El Salvador became the second country, after Costa Rica, to move its Embassy from Tel Aviv to Jerusalem. A spokesman for the Foreign Ministry said El Salvador’s move on Friday was timed to coincide with a ceremony in San Salvador at which the new Israeli Ambassador to El Salvador would present his credentials. The spokesman recalled that the Israeli Embassy was closed about five years ago after it was attacked by rebel forces.
At a ceremony in Jerusalem on Friday, Ambassador Napolean Armando Guerra of El Salvador, said that his country’s decision to move its Embassy to Jerusalem was based “in the human and spiritual values which characterize Israel, which is considered like the countries of Latin America, a country that esteems democracy, freedom, peace and prosperity.” He also said, according to Israel Radio, “I can promise with candor and honesty that the reasons (for moving the Embassy) were not mainly founded in material values.”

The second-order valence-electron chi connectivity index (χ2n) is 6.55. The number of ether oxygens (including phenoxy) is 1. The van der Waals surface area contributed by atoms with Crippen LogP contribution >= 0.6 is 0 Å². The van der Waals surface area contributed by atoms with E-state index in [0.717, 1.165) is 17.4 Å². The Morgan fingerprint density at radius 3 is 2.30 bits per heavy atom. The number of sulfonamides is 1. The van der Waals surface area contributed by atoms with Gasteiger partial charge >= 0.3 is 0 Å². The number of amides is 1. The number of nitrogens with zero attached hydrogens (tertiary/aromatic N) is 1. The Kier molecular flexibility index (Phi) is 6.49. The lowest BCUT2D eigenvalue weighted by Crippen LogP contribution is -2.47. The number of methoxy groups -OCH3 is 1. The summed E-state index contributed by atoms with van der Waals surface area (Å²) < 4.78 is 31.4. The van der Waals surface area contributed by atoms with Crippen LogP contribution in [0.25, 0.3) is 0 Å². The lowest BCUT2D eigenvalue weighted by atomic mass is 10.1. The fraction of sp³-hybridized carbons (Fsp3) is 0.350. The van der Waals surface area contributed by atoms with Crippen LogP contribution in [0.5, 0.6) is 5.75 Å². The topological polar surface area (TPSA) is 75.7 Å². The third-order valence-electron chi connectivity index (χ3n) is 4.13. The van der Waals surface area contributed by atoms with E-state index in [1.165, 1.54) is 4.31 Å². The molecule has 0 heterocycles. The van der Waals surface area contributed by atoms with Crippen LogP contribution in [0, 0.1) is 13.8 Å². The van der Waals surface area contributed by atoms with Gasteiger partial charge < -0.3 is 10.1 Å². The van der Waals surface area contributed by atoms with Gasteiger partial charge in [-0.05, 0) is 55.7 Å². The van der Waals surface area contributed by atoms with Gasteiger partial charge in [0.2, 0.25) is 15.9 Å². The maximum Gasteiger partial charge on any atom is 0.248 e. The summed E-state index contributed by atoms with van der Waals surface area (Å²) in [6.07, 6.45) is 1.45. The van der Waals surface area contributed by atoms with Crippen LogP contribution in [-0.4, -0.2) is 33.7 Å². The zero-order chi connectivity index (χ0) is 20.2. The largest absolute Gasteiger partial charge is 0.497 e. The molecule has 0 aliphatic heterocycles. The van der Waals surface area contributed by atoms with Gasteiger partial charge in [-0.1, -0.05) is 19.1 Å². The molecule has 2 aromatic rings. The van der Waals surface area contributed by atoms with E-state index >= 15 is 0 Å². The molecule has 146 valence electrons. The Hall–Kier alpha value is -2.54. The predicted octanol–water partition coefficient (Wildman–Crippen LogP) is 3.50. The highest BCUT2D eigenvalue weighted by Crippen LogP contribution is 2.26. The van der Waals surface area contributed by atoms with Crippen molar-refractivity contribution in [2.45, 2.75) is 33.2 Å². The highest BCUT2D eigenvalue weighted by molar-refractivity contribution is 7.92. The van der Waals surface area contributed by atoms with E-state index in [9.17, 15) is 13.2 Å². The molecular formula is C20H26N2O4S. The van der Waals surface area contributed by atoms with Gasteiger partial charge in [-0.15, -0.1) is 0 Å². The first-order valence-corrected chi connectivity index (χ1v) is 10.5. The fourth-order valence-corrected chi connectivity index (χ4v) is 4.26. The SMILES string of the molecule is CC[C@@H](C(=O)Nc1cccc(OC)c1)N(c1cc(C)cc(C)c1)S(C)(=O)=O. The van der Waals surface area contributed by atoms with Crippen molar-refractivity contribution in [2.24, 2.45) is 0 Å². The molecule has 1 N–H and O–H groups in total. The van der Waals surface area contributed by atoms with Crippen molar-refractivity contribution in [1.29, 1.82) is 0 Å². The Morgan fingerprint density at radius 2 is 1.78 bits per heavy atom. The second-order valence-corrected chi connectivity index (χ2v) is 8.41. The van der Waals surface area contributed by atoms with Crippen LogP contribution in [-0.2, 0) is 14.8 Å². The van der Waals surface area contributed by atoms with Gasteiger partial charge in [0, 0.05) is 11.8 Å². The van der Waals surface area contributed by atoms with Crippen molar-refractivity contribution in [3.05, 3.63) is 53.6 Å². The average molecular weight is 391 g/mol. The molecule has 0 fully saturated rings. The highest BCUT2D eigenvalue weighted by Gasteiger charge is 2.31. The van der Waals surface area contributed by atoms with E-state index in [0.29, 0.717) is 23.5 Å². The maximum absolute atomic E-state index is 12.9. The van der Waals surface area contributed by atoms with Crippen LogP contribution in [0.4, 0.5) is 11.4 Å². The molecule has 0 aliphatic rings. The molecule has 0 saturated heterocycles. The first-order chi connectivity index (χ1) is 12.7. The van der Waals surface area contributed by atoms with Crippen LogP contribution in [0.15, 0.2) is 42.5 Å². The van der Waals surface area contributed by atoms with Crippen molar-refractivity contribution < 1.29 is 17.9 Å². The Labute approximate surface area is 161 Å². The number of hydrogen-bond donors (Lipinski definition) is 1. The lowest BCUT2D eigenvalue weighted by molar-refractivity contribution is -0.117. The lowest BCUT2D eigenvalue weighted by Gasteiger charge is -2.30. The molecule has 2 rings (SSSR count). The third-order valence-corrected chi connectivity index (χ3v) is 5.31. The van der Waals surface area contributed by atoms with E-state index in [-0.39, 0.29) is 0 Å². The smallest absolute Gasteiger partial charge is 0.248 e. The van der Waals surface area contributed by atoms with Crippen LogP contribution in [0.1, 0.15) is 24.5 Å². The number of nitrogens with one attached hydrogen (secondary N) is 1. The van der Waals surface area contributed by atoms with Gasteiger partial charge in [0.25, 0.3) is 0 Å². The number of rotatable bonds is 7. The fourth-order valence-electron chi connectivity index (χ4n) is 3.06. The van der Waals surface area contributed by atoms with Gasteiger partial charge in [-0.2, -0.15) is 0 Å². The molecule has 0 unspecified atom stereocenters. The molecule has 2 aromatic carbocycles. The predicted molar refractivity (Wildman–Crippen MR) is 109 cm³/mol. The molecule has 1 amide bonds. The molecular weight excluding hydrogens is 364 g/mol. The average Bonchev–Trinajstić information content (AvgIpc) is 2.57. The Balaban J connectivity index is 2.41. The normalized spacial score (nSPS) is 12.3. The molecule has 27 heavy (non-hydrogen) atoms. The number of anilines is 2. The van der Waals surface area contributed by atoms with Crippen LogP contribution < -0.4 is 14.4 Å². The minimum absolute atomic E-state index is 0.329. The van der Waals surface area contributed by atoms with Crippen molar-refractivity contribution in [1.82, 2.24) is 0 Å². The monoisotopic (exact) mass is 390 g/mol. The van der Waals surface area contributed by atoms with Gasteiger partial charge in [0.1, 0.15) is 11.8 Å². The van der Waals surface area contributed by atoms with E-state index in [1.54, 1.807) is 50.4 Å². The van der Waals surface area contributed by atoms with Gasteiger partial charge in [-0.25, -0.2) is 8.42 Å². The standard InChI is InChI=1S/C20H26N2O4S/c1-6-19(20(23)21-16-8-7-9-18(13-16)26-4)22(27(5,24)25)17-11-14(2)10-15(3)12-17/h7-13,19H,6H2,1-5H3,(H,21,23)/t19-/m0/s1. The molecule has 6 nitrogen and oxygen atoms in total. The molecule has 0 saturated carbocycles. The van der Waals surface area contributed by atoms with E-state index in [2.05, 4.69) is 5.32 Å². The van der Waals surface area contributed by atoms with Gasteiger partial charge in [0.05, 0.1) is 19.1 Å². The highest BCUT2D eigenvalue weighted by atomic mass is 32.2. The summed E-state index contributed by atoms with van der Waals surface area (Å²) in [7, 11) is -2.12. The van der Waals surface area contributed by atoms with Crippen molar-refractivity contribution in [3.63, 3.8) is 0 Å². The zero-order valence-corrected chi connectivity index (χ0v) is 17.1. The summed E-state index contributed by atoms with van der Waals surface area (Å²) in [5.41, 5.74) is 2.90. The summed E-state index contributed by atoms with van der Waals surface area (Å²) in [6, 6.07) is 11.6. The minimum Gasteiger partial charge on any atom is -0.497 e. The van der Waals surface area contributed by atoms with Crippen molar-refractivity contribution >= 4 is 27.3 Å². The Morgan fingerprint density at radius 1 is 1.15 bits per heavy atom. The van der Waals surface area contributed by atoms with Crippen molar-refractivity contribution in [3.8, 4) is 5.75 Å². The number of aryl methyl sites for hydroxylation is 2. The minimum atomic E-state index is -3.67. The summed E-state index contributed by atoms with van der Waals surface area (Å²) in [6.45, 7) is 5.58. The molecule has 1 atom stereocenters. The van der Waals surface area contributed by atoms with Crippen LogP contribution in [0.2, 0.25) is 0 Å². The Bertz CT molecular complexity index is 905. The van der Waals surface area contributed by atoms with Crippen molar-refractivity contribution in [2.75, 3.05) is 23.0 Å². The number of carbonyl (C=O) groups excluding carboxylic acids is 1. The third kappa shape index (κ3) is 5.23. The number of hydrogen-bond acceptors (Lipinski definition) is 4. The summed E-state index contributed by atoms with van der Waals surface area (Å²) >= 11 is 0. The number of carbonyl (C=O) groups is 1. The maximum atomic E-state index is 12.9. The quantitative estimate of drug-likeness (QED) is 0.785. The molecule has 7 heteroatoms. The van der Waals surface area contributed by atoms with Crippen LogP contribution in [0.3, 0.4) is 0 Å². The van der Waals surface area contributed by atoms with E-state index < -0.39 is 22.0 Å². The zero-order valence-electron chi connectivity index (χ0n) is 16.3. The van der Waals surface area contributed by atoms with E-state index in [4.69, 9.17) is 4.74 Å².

(In Washington, the State Department said Friday that the United States had not “encouraged” El Salvador to move its Embassy to Jerusalem. Department spokesman John Hughes said it was entirely between the governments of Israel and El Salvador. Hughes said there was “no dilution” in the U.S. position on its own Embassy in Israel. The Reagan Administration has strongly opposed the effort now in Congress to force the Administration to move its Embassy from Tel Aviv to Jerusalem.)
El Salvador was among 13 countries to move their embassies from Jerusalem to Tel Aviv in 1980 to protest the enactment of the Jerusalem Law, which formally declared Israeli sovereignty over all of Jerusalm and affirmed the city as the nation’s united capital.
Yisrael Gur-Aryeh, a deputy director general of Israel’s Foreign Ministry, said Friday at the ceremony that Israel “hopes and is working for more embassies to continue the path of Costa Rica and El Salvador and return to Jerusalem, our eternal city.”
The Archive of the Jewish Telegraphic Agency includes articles published from 1923 to 2008. Archive stories reflect the journalistic standards and practices of the time they were published.